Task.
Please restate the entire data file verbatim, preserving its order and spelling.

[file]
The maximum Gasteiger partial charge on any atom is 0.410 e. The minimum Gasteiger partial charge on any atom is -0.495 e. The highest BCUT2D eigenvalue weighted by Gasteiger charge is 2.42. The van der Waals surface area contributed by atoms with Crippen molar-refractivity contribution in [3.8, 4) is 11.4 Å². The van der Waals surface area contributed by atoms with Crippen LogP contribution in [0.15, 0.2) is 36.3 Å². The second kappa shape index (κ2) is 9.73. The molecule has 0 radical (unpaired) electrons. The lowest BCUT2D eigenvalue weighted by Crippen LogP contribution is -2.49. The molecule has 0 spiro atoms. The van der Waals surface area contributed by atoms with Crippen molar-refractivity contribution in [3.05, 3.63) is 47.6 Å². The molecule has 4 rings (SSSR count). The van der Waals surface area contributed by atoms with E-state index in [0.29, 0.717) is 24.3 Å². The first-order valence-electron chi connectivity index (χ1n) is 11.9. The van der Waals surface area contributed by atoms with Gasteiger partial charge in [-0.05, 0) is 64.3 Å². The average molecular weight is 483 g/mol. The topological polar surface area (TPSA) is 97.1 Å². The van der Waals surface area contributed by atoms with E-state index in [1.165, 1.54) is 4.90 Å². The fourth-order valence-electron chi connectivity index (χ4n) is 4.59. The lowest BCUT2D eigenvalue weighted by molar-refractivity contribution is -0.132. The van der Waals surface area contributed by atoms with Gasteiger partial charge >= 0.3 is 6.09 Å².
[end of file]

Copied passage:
The maximum Gasteiger partial charge on any atom is 0.410 e. The minimum Gasteiger partial charge on any atom is -0.495 e. The highest BCUT2D eigenvalue weighted by Gasteiger charge is 2.42. The van der Waals surface area contributed by atoms with Crippen molar-refractivity contribution in [3.8, 4) is 11.4 Å². The van der Waals surface area contributed by atoms with Crippen LogP contribution in [0.15, 0.2) is 36.3 Å². The second kappa shape index (κ2) is 9.73. The molecule has 0 radical (unpaired) electrons. The lowest BCUT2D eigenvalue weighted by Crippen LogP contribution is -2.49. The molecule has 0 spiro atoms. The van der Waals surface area contributed by atoms with Crippen molar-refractivity contribution in [3.05, 3.63) is 47.6 Å². The molecule has 4 rings (SSSR count). The van der Waals surface area contributed by atoms with E-state index in [0.29, 0.717) is 24.3 Å². The first-order valence-electron chi connectivity index (χ1n) is 11.9. The van der Waals surface area contributed by atoms with Gasteiger partial charge in [-0.05, 0) is 64.3 Å². The average molecular weight is 483 g/mol. The topological polar surface area (TPSA) is 97.1 Å². The van der Waals surface area contributed by atoms with E-state index in [1.165, 1.54) is 4.90 Å². The fourth-order valence-electron chi connectivity index (χ4n) is 4.59. The lowest BCUT2D eigenvalue weighted by molar-refractivity contribution is -0.132. The van der Waals surface area contributed by atoms with Gasteiger partial charge >= 0.3 is 6.09 Å².